A room of one's own? Not if your smart home has a say
In "1984," surveillance devices were installed in homes by the government. In 2018, we pay corporations to install the surveillance ourselves. Kashmir Hill, a journalist with Gizmodo, chatted with Bill Radke about her own foray into smartening up her home.
Although she was looking forward to fresh-brewed coffee when she woke up, convenience wasn't the primary reason Hill connected her home to the cloud. As she says in the piece, "The house that spied on me," it was to find out whether it would betray her.
She enlisted a coworker to monitor the traffic out of her house, and what they found surprised them both. What you screen on Hulu is encrypted, for example. But what it suggests to you, based on your interests, is not.
Hill lives in a one bedroom apartment with her husband and daughter, and the air-quality monitor in her daughter's room altered their habits to allow for more circulation. But the design of their "smart" baby monitor resulted in flashing lights just as their daughter settled down to sleep.
Speaking of sleep, many of the devices have proprietary software that doesn't play well with others. Her dreams of fresh-brewed coffee upon waking ended up being an irritating tug of war with Alexa each morning -— mornings when her smart mattress cover would send her a report reminding her of how badly she'd slept the night before.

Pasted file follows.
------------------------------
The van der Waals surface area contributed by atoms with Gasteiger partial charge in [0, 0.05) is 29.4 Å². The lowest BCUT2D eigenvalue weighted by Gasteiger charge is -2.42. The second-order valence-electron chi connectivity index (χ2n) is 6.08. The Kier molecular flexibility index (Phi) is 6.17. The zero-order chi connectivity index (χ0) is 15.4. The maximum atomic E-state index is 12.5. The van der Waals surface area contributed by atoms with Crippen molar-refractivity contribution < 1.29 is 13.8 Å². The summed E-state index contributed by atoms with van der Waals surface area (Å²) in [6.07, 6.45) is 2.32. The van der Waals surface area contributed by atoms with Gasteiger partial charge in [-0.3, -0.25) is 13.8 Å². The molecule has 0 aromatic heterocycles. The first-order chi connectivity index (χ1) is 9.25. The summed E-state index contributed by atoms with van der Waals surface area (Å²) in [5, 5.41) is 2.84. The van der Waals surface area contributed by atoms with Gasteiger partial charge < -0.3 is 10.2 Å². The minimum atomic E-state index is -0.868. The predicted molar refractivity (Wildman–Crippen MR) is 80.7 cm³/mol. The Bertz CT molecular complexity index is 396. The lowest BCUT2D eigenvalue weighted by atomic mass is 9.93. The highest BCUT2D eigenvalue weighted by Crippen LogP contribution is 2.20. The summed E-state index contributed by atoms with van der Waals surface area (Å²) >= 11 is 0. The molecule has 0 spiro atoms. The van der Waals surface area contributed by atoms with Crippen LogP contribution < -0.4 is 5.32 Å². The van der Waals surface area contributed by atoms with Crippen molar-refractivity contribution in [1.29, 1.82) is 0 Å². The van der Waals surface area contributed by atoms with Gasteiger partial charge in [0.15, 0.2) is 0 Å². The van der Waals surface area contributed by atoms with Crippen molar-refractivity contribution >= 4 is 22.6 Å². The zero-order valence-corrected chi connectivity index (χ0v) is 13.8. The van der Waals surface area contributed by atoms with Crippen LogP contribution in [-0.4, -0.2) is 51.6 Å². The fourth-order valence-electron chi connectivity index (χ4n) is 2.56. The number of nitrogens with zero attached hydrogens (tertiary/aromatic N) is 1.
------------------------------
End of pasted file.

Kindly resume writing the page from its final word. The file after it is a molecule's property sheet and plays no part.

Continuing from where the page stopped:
Slow-to-brew coffee, a nagging bed: not ideal, but not so sinister. However, there were other things that gave her pause. Buried in the terms of service of many devices is language specifying that you don't really own them. You share custody with the company, which can change the function of the device at any time.
The devices also report back to the companies more frequently than you might expect: Amazon Echos, for example, ping their mother ship once every three minutes.
Theoretically then, your smart speaker could become the hub of a social network. And your smart sex toy — yes, that's a thing — could be sharing all kinds of minute-by-minute data that you'd rather not divulge.
So should you take the plunge into the internet of things? According to Hill, it's your call. There are privacy concerns and the potential for hacking. The biggest danger, she says, is that it might be more annoying than anything else. The technology just isn't there yet to make a smart home as supportive as we might like.
In the meantime, don't stop brewing your own coffee ... and maybe keep your sex toys off the internet. Just for now.